Chinese breakfast "cake" 發麵燒餅

When I was visiting my parents last month, my dad showed me his newest hobbies -- making Chinese pastries! He has a bread maker, which makes the proofing of the yeast-risen dough much more controlled. I've been thinking about trying this myself for a while since I got back. It's not hard to buy this kind of pastries in Chinatown. But it is probably difficult to find a really tasty one that is not laden with weird food additives. Making this at home also gives me much more flexibility in the filling. I ended up making two kinds -- scallions, goose fat, white pepper, and sichuan pepper, and salt; black sesame paste, white sesame paste, sugar, and oil. The proofing of the dough turned out much better than I imagined. Without a bread maker, I was really worried about the temperature control. The conventional wisdom is to put the bowl in the oven with a pan of boiling water underneath. It works out fairly well. The yeast dough will generate heat as it is proofing. The ideal temperature for using active dry yeast in this kind of general yeast-risen dough is 26-28C (78.8F-82.4F) for 2 hours. That is a pretty narrow range. but I think the dough itself and the bowl is at a higher temperature. It just shouldn't lose heat too quickly. I had to refill the water pan several times to keep the oven temperature in this range. I also think I kneaded the dough a bit too much. The finished product is a little bit tougher than I would have liked. Other improvements would need to include -- rolling it to be a bit thicker for thicker layers so that each bite would be more chewy; also if I had made fewer but bigger pieces, there would have been more chewy dough; the filling can be decreased, especially the goose fat -- it got everywhere!

Basic recipe: 7 g active dry yeast, 350g all purpose flour, 182 g water, some sugar
Sprinke yeast into part of the water. After ten minutes make sure it bubbly and floated to the top (sign of active yeast). Add everything to kitchen aid and knead into a smooth dough. Place into the oven for proofing for 2 hours.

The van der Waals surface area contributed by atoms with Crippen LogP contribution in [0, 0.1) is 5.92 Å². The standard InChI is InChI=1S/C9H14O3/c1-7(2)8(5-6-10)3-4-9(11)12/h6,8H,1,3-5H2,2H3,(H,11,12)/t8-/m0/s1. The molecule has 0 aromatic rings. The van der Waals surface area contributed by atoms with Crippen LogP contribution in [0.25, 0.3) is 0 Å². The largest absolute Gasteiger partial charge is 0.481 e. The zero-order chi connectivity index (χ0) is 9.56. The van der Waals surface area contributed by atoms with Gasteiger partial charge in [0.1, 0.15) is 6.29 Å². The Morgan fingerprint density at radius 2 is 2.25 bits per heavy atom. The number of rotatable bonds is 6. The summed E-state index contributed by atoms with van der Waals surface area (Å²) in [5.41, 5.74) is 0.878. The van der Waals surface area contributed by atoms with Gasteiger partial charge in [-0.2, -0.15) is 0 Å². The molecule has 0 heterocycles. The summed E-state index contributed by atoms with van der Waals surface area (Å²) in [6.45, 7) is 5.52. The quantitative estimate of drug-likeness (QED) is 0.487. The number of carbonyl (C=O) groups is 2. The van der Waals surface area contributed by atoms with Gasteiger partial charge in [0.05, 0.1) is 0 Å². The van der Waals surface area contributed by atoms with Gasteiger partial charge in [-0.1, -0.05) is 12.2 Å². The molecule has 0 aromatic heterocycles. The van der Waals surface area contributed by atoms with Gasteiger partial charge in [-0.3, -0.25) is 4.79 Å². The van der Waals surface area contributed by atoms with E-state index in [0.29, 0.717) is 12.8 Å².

dough should be baked at 350F for 20-25 minutes

Dough after proofing for 2 hours -- note the indentation made with a finger stays depressed, a sign of successful proofing

Rolling the dough out and spread with the filling with choice. Then roll it up.

Glaze with egg wash and top of sesame seeds

Same thing but with scallions, goose fat, salt, white pepper, sichuan pepper

Ready for the oven!!


charles said…
Wow that looked delicious. Did you end up liking the savory ones better or the sweet ones? From the looks, I think I would've liked the sweet ones more because I LOVE black sesame.

Oh that place you and your Mom went on top of Yang Ming Shan looked amazing. Such quality and refined food for only $30/person is a steal that you can probably only find in Asia. If I get laid off, I think I'm moving back to Asia. The food alone makes it worthwhile!
Albertitto said…
I liked both. I think if you like the goose fat taste (or lard, kind of similar) you will like the savory one. But the dough should have been softer...

Well you're pretty busy now, so I don't think you'll be on the lay-off list!
Anonymous said…
I usually like to eat sweets for breakfast because I seldom have the appetite for savory things so early in the morning -- don't know why.

In this economy, everyone is on the layoff list. Sorry to be pessimistic, but I'm sure most of the laid-off associates were pretty busy not too long ago before the recession hit. I really hate the stealth layoff or forced attrition or whatever you wanna call it because it shows that firms and partners only care about $$$ and nothing else.
Albertitto said…
Mmm I love savory things for breakfast. when I was back home, I had things like 鹹飯團, 燒餅油條, 蔥抓餅, 小籠包, 肉包, 菜包, 麵線, 蛋餅, 蘿蔔糕, 火腿蛋三明治 for breakfast. but I would drink sweetened soy milk or 米漿

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